When Ingrid Sarver enrolled for her MBA studies at New York University’s Stern School of Business in 2012, she had a semi-epiphany. “I knew I wanted to start my own company, but I did not have the idea yet,” she recalled.
Inspiration for her entrepreneurial pursuit came when and where she least expected. “I was at a bachelorette party in Chicago, and late in the evening everyone took off their heels because we were walking around the city,” she continued, adding her aching feet would have benefited from a spare pair of comfy shoes. “And I thought to myself, there has got to be something that would be easy to put in our purse.”
The solution, Sarver realized, could be ballet flats that would be easily folded up. And that’s where Sarver’s semi-epiphany became a full-fledged inspiration.
“In doing research, I realized that few people make foldable ballet flats,” she explained. “There were very cheap flats that you could buy at Walgreen’s or CVS for $10, and they roll-up more than fold. But they were meant as one-time disposable use. Other side of the market were luxury leather foldable ballet flats that sell at $200 a pair. The middle market was so open and ripe for taking that I said I wanted them for under $40.”
After a year of research and planning, Sarver launched Talaria Flats in 2014, with the company named in honor of the gold-winged sandals favored by the Greek god Hermes. She sought a design that incorporated a thick anti-skid rubber sole and a soft interior, capped with a “shoe clutch” that could enable easy carrying. She engaged 10 different Chinese manufacturers for product sampling before settling on a company that could meet her quality standards.
“I put in $30,000 of my own money on sampling and inventory costs for the first year, as well as hiring my first employee on a part-time basis,” Sarver said.
Talaria Flats had a few growing pains: Sarver’s initial idea to sell her ballet flats in bars proved unworkable, and she had to convert her New York City apartment into a mini-warehouse to accommodate 10,000 pairs of shoes. Also, the Chinese factory that she contracted for the manufacturing initially proved erratic. “They were great for the first two orders,” she said. “But then, the quality was still good but their timing wasn’t. They were late on a few orders.”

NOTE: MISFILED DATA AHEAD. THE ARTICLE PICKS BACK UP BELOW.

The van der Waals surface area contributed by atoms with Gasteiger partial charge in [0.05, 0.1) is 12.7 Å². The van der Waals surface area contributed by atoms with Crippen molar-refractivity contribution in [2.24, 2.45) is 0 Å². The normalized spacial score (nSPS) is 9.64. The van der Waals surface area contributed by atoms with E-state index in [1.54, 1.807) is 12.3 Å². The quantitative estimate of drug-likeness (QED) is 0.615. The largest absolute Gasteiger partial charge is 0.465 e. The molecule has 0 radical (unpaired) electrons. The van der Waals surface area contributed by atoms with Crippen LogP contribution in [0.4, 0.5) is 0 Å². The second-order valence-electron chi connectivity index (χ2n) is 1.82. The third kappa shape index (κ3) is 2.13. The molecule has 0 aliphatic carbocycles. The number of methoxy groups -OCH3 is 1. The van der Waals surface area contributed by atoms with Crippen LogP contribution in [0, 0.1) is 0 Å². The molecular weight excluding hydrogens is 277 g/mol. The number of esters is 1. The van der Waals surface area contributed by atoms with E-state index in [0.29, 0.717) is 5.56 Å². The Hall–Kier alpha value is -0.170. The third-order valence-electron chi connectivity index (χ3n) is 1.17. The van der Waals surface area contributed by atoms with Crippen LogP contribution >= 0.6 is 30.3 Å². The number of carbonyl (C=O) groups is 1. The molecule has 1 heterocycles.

Sarver worked with a China-based consultant to straighten out the factory’s lackadaisical approach to scheduling. That input, coupled with a vibrant e-commerce push and a wholesale deal with the Manhattan retailer Kleinfeld Bridal generated $60,000 in sales during Sarver’s first year of business. She has since shifted her company to Stamford, working out of the Serendipity Labs workspace.
In focusing her footwear at the bridal planning industry, Sarver struck digital gold by promoting her products on the Pinterest social media site. “Pinterest is where all of these millennial girls plan their wedding,” she explained. “They have tons of boards of what they want the flowers to look like, the menu, bridesmaid dresses. It’s been great for us.”
The initial product line featured white-, champagne-, silver- and gold-colored ballet flats. Talaria Flats also offered discounting on multiple items and customized bags with the names of bridesmaids in the bridal party. “Millennial brides want custom wedding experiences,” Sarver said. “It’s no longer just about the bride, it’s about the guests having a wonderful time.”
Last month, Sarver expanded her product line with Talaria Littles, for girls ages five through 12. Sarver spent a year testing the designs to ensure the ballet flats would not create problems for young feet.
“The biggest challenge is that you are working with the development of the child, so you never want to do something that would impede a child’s growth of the foot,” she said. “We use a soft-sole technology that molds with the feet as they walk.”
Sarver pledged 10 percent of all Talaria Littles online sales in May to support the programs at The Boys & Girls Club of Stamford. “We’ve been in Fairfield County for over a year and I wanted to give back to the community that was wonderful to me in helping grow the business,” she said.
Talaria Flats is on track to generate $250,000 in sales this year, and Sarver is looking to expand her products’ color selection. But one area for expansion where she is not considering expansion is men’s footwear. “I thought about men’s socks, but men don’t find discomfort with what they’re wearing,” she said.